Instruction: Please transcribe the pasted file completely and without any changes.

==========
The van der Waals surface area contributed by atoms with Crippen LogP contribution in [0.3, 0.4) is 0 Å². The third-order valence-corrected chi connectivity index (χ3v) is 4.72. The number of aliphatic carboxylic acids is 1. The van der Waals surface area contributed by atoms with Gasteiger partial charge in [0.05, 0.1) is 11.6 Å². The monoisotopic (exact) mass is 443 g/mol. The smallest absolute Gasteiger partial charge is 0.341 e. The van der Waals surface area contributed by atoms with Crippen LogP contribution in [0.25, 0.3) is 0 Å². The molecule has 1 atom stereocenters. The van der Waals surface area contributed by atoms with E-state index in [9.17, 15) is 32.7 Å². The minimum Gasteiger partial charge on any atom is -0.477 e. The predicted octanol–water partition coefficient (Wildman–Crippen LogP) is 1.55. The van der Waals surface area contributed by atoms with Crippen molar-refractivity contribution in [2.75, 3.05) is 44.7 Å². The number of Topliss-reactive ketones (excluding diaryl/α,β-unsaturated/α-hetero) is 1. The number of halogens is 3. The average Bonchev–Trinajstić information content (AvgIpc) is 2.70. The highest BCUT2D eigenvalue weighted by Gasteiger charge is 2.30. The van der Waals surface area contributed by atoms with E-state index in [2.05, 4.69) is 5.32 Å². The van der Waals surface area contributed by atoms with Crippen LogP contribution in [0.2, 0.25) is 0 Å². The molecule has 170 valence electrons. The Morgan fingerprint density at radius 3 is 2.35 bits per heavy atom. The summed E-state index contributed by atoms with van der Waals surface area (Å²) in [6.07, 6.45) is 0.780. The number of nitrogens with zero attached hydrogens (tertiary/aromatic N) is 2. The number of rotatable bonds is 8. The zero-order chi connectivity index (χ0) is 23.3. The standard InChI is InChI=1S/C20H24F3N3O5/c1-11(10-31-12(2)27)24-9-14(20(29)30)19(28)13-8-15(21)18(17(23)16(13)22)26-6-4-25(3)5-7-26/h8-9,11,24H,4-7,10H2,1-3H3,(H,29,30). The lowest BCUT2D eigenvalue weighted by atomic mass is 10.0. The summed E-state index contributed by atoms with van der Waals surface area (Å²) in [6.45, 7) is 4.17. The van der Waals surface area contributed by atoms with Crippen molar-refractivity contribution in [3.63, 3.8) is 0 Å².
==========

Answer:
The van der Waals surface area contributed by atoms with Crippen LogP contribution in [0.3, 0.4) is 0 Å². The third-order valence-corrected chi connectivity index (χ3v) is 4.72. The number of aliphatic carboxylic acids is 1. The van der Waals surface area contributed by atoms with Gasteiger partial charge in [0.05, 0.1) is 11.6 Å². The monoisotopic (exact) mass is 443 g/mol. The smallest absolute Gasteiger partial charge is 0.341 e. The van der Waals surface area contributed by atoms with Crippen LogP contribution in [0.25, 0.3) is 0 Å². The molecule has 1 atom stereocenters. The van der Waals surface area contributed by atoms with E-state index in [9.17, 15) is 32.7 Å². The minimum Gasteiger partial charge on any atom is -0.477 e. The predicted octanol–water partition coefficient (Wildman–Crippen LogP) is 1.55. The van der Waals surface area contributed by atoms with Crippen molar-refractivity contribution in [2.75, 3.05) is 44.7 Å². The number of Topliss-reactive ketones (excluding diaryl/α,β-unsaturated/α-hetero) is 1. The number of halogens is 3. The average Bonchev–Trinajstić information content (AvgIpc) is 2.70. The highest BCUT2D eigenvalue weighted by Gasteiger charge is 2.30. The van der Waals surface area contributed by atoms with E-state index in [2.05, 4.69) is 5.32 Å². The van der Waals surface area contributed by atoms with Crippen LogP contribution in [0.2, 0.25) is 0 Å². The molecule has 170 valence electrons. The Morgan fingerprint density at radius 3 is 2.35 bits per heavy atom. The summed E-state index contributed by atoms with van der Waals surface area (Å²) in [6.07, 6.45) is 0.780. The number of nitrogens with zero attached hydrogens (tertiary/aromatic N) is 2. The number of rotatable bonds is 8. The zero-order chi connectivity index (χ0) is 23.3. The standard InChI is InChI=1S/C20H24F3N3O5/c1-11(10-31-12(2)27)24-9-14(20(29)30)19(28)13-8-15(21)18(17(23)16(13)22)26-6-4-25(3)5-7-26/h8-9,11,24H,4-7,10H2,1-3H3,(H,29,30). The lowest BCUT2D eigenvalue weighted by atomic mass is 10.0. The summed E-state index contributed by atoms with van der Waals surface area (Å²) in [6.45, 7) is 4.17. The van der Waals surface area contributed by atoms with Crippen molar-refractivity contribution in [3.63, 3.8) is 0 Å².